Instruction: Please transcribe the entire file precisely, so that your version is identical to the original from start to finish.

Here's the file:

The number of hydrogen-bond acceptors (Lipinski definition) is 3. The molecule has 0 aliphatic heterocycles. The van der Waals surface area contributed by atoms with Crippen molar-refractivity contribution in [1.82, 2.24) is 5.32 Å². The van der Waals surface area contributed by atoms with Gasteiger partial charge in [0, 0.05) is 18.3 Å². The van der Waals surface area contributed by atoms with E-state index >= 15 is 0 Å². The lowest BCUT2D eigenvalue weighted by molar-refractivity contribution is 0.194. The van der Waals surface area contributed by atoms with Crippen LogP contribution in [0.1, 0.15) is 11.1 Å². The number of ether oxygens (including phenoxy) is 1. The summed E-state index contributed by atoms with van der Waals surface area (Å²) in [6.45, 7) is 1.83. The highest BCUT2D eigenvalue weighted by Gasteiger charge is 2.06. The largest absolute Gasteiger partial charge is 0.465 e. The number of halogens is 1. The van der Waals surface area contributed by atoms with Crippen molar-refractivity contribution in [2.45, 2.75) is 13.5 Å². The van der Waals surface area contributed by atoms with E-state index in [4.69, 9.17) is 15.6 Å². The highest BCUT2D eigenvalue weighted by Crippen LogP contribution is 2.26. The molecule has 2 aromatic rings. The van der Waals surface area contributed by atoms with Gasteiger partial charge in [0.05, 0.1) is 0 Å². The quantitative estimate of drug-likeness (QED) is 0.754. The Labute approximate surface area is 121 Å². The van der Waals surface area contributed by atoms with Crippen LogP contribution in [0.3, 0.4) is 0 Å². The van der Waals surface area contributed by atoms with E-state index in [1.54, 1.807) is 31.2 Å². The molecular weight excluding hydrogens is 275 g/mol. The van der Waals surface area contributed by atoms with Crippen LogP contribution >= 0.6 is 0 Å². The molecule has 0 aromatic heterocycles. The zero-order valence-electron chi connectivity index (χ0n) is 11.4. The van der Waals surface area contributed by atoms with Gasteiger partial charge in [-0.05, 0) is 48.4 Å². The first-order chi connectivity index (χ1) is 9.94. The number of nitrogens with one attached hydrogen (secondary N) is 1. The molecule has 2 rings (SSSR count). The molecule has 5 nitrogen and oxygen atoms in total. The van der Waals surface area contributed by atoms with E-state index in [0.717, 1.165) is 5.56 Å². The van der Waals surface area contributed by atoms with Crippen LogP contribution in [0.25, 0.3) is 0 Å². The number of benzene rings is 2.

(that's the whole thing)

The number of hydrogen-bond acceptors (Lipinski definition) is 3. The molecule has 0 aliphatic heterocycles. The van der Waals surface area contributed by atoms with Crippen molar-refractivity contribution in [1.82, 2.24) is 5.32 Å². The van der Waals surface area contributed by atoms with Gasteiger partial charge in [0, 0.05) is 18.3 Å². The van der Waals surface area contributed by atoms with E-state index >= 15 is 0 Å². The lowest BCUT2D eigenvalue weighted by molar-refractivity contribution is 0.194. The van der Waals surface area contributed by atoms with Crippen LogP contribution in [0.1, 0.15) is 11.1 Å². The number of ether oxygens (including phenoxy) is 1. The summed E-state index contributed by atoms with van der Waals surface area (Å²) in [6.45, 7) is 1.83. The highest BCUT2D eigenvalue weighted by Gasteiger charge is 2.06. The largest absolute Gasteiger partial charge is 0.465 e. The number of halogens is 1. The van der Waals surface area contributed by atoms with Crippen molar-refractivity contribution in [2.45, 2.75) is 13.5 Å². The van der Waals surface area contributed by atoms with E-state index in [4.69, 9.17) is 15.6 Å². The highest BCUT2D eigenvalue weighted by Crippen LogP contribution is 2.26. The molecule has 2 aromatic rings. The van der Waals surface area contributed by atoms with Gasteiger partial charge in [0.05, 0.1) is 0 Å². The quantitative estimate of drug-likeness (QED) is 0.754. The Labute approximate surface area is 121 Å². The van der Waals surface area contributed by atoms with Crippen LogP contribution in [0.3, 0.4) is 0 Å². The van der Waals surface area contributed by atoms with E-state index in [1.54, 1.807) is 31.2 Å². The molecular weight excluding hydrogens is 275 g/mol. The van der Waals surface area contributed by atoms with Crippen LogP contribution >= 0.6 is 0 Å². The molecule has 0 aromatic heterocycles. The zero-order valence-electron chi connectivity index (χ0n) is 11.4. The van der Waals surface area contributed by atoms with Gasteiger partial charge in [-0.05, 0) is 48.4 Å². The first-order chi connectivity index (χ1) is 9.94. The number of nitrogens with one attached hydrogen (secondary N) is 1. The molecule has 2 rings (SSSR count). The molecule has 5 nitrogen and oxygen atoms in total. The van der Waals surface area contributed by atoms with E-state index in [0.717, 1.165) is 5.56 Å². The van der Waals surface area contributed by atoms with Crippen LogP contribution in [0.25, 0.3) is 0 Å². The number of benzene rings is 2.